The potential changes to the mark-to-market accounting rules could hurt the government’s plans to entice private investors into buying toxic assets, but as long as the problems with bank capital are being fixed, it doesn’t matter, Robert McTeer, former president of Dallas Federal Reserve, told CNBC.
“The objective is to stop the destruction of bank capital, it's not to get toxic assets off banks' balance sheets. That's a means to an ends,” McTeer said, adding that there could be numerous ways to achieve the result
It turns out that we didn't actually have to spend $1 trillion in order to resolve the issue of the toxic assets. At the risk of sounding too wonky, the issue of the "toxic assets" was essentially an accounting issue. They were constantly in decline. This created an ever declining asset base on their (the bank's) balance sheets. As such, they had to raise capital elsewhere just to make things equal.
Solving this problem essentially comes down to an accounting issue. This is where mark to market comes in. Mark to market forced these banks to assign current market value to these Mortgage Backed Securities. As such, to solve the issue, what we really needed to do was allow these banks to assign a more long term value to these same assets. Today, FASB did just that.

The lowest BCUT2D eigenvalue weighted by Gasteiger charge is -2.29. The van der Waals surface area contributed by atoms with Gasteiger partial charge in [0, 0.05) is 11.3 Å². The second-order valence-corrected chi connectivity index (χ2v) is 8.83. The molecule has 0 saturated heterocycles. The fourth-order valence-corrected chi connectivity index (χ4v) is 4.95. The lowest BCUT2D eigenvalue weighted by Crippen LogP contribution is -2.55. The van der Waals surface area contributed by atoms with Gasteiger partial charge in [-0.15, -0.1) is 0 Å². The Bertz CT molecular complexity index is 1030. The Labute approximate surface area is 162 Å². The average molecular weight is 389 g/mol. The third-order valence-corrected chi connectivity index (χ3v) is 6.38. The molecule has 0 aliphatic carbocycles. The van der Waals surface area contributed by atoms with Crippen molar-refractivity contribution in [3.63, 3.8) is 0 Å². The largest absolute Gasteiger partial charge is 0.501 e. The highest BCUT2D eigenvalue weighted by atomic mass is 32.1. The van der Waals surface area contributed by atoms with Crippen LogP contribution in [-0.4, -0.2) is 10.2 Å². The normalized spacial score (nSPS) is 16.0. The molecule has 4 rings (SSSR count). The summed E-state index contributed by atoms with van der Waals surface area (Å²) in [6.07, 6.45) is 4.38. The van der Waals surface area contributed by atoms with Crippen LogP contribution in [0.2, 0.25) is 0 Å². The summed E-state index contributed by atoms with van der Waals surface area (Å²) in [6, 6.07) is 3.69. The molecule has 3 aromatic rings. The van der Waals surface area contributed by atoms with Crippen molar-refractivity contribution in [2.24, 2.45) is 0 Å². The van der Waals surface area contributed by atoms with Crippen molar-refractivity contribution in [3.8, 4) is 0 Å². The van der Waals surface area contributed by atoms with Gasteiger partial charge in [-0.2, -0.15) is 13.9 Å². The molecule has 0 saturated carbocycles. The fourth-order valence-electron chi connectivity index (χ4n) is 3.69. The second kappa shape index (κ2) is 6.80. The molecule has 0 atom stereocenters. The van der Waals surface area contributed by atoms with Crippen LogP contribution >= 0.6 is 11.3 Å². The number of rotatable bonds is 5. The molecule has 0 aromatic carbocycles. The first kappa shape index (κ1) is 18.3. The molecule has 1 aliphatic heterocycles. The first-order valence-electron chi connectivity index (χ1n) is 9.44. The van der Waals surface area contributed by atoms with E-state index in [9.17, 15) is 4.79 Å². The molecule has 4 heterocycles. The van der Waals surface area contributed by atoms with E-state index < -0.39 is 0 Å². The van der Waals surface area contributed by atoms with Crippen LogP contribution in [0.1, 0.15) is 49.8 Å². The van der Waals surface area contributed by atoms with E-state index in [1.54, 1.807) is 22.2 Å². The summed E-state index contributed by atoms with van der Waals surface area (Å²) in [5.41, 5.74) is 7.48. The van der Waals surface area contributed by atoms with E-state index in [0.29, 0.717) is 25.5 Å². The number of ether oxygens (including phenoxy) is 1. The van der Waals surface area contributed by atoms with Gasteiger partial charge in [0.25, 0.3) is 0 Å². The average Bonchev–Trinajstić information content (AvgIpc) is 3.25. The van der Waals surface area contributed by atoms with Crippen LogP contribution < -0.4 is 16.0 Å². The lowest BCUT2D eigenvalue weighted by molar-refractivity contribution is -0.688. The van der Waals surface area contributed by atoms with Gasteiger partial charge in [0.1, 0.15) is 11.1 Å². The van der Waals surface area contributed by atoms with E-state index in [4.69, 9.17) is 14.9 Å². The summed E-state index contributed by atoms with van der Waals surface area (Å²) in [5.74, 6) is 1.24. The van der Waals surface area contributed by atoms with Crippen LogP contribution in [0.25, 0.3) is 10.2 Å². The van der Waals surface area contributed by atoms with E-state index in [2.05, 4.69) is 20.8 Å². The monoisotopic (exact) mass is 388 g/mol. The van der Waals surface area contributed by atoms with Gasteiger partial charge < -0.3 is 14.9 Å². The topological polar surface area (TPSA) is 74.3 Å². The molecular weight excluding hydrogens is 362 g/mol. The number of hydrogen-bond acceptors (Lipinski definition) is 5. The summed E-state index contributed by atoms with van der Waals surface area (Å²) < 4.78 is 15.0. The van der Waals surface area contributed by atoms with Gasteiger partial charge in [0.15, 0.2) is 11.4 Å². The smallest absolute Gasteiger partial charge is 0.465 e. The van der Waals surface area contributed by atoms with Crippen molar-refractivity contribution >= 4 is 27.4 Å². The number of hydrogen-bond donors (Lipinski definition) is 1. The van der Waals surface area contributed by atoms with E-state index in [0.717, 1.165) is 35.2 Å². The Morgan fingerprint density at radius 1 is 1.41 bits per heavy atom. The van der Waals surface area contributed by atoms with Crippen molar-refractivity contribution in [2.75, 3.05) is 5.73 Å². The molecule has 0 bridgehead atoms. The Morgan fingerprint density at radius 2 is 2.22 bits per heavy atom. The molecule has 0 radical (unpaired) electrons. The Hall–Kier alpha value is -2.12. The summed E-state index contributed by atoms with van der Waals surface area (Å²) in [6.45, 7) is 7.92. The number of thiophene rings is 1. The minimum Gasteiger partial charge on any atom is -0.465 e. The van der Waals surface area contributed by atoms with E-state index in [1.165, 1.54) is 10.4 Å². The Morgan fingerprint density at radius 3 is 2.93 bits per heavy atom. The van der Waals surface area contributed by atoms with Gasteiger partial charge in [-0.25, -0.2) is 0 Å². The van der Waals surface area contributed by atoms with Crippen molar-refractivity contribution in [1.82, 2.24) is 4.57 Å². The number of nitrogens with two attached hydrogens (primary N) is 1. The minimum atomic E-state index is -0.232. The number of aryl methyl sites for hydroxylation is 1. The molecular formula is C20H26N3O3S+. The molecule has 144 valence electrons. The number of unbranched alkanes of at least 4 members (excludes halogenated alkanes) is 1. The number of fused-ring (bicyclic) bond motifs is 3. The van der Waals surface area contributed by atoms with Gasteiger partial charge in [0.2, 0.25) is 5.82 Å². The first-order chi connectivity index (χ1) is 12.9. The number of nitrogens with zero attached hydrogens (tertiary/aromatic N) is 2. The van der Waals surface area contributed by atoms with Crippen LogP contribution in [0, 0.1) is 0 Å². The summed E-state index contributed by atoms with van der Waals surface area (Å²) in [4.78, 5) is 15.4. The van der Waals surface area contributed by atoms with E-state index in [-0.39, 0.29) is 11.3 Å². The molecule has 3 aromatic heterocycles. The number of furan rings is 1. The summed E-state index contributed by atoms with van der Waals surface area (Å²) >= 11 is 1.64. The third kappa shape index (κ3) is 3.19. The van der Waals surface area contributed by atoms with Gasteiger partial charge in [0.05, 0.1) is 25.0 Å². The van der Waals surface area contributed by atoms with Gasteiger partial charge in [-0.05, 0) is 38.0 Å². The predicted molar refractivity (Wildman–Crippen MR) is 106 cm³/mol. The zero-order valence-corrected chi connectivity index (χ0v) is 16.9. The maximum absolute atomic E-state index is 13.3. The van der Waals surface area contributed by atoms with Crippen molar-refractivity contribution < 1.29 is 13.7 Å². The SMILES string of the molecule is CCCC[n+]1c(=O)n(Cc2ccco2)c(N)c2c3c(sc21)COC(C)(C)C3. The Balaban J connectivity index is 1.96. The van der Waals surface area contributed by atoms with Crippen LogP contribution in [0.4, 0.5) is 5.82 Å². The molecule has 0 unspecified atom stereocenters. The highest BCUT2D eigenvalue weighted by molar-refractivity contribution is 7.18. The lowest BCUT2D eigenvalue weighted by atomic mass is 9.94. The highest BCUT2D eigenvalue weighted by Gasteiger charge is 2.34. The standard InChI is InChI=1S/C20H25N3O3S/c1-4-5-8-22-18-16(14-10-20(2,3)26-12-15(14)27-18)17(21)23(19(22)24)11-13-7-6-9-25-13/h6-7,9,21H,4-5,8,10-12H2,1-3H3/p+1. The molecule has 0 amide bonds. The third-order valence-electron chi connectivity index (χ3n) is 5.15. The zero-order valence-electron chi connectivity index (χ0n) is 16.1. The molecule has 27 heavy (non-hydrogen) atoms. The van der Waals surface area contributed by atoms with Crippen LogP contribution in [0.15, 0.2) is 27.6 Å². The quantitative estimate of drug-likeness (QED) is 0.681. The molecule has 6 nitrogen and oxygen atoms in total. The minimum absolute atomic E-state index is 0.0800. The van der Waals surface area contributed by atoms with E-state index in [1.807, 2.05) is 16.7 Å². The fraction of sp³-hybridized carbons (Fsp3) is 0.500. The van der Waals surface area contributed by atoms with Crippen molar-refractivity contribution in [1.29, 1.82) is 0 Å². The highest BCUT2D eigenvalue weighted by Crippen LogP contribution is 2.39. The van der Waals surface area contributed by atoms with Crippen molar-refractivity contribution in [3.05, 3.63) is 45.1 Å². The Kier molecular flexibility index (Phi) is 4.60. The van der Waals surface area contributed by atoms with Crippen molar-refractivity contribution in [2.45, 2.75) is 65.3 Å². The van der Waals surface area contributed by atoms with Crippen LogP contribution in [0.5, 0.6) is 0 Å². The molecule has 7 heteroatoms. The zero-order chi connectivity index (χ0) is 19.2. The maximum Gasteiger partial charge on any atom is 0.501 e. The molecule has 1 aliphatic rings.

The independent Financial Accounting Standards Board voted to adopt new guidelines under the so-called mark-to-market accounting rules, which require companies to value assets at prices reflecting current market conditions. The board was meeting at its headquarters in Norwalk, Conn.
The changes will allow the assets to be valued at what they would go for in an "orderly" sale, as opposed to a forced or distressed sale. The new guidelines will apply to the second quarter that began this month.
Now banks will be allowed to give a long term value. Not only will it be higher than a current value but that value won't change each and every day. The other thing this does is render moot Geithner's plan to sell these assets. Now banks don't need to sell them. The tax payers don't need to over pay them. The Treasury doesn't need to bribe private players with great deals to buy them. This accounting problem was solved using accounting and it will now cost the taxpayers about $1 trillion less than it was about to.